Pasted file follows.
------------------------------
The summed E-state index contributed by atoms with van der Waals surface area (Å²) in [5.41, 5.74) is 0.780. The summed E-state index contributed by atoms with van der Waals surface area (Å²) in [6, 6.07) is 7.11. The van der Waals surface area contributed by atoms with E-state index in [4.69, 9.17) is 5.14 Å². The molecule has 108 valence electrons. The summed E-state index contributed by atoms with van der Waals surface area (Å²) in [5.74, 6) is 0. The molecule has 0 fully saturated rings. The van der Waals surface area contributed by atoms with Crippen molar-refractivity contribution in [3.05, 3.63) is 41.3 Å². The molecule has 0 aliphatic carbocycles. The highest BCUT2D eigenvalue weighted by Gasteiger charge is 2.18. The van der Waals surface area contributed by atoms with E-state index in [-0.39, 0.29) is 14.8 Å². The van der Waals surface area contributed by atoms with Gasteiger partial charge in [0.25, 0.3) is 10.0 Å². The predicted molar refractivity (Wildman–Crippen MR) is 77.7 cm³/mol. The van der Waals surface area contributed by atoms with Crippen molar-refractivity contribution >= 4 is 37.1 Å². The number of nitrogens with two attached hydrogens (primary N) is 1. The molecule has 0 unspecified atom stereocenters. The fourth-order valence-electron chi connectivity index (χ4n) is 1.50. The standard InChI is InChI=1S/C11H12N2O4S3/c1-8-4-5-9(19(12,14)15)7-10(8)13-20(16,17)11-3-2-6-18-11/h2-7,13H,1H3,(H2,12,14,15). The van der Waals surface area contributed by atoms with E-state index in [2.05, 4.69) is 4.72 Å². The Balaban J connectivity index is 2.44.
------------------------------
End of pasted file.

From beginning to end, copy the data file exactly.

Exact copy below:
The summed E-state index contributed by atoms with van der Waals surface area (Å²) in [5.41, 5.74) is 0.780. The summed E-state index contributed by atoms with van der Waals surface area (Å²) in [6, 6.07) is 7.11. The van der Waals surface area contributed by atoms with E-state index in [4.69, 9.17) is 5.14 Å². The molecule has 108 valence electrons. The summed E-state index contributed by atoms with van der Waals surface area (Å²) in [5.74, 6) is 0. The molecule has 0 fully saturated rings. The van der Waals surface area contributed by atoms with Crippen molar-refractivity contribution in [3.05, 3.63) is 41.3 Å². The molecule has 0 aliphatic carbocycles. The highest BCUT2D eigenvalue weighted by Gasteiger charge is 2.18. The van der Waals surface area contributed by atoms with E-state index in [-0.39, 0.29) is 14.8 Å². The van der Waals surface area contributed by atoms with Gasteiger partial charge in [0.25, 0.3) is 10.0 Å². The predicted molar refractivity (Wildman–Crippen MR) is 77.7 cm³/mol. The van der Waals surface area contributed by atoms with Crippen molar-refractivity contribution >= 4 is 37.1 Å². The number of nitrogens with two attached hydrogens (primary N) is 1. The molecule has 0 unspecified atom stereocenters. The fourth-order valence-electron chi connectivity index (χ4n) is 1.50. The standard InChI is InChI=1S/C11H12N2O4S3/c1-8-4-5-9(19(12,14)15)7-10(8)13-20(16,17)11-3-2-6-18-11/h2-7,13H,1H3,(H2,12,14,15). The van der Waals surface area contributed by atoms with E-state index in [2.05, 4.69) is 4.72 Å². The Balaban J connectivity index is 2.44.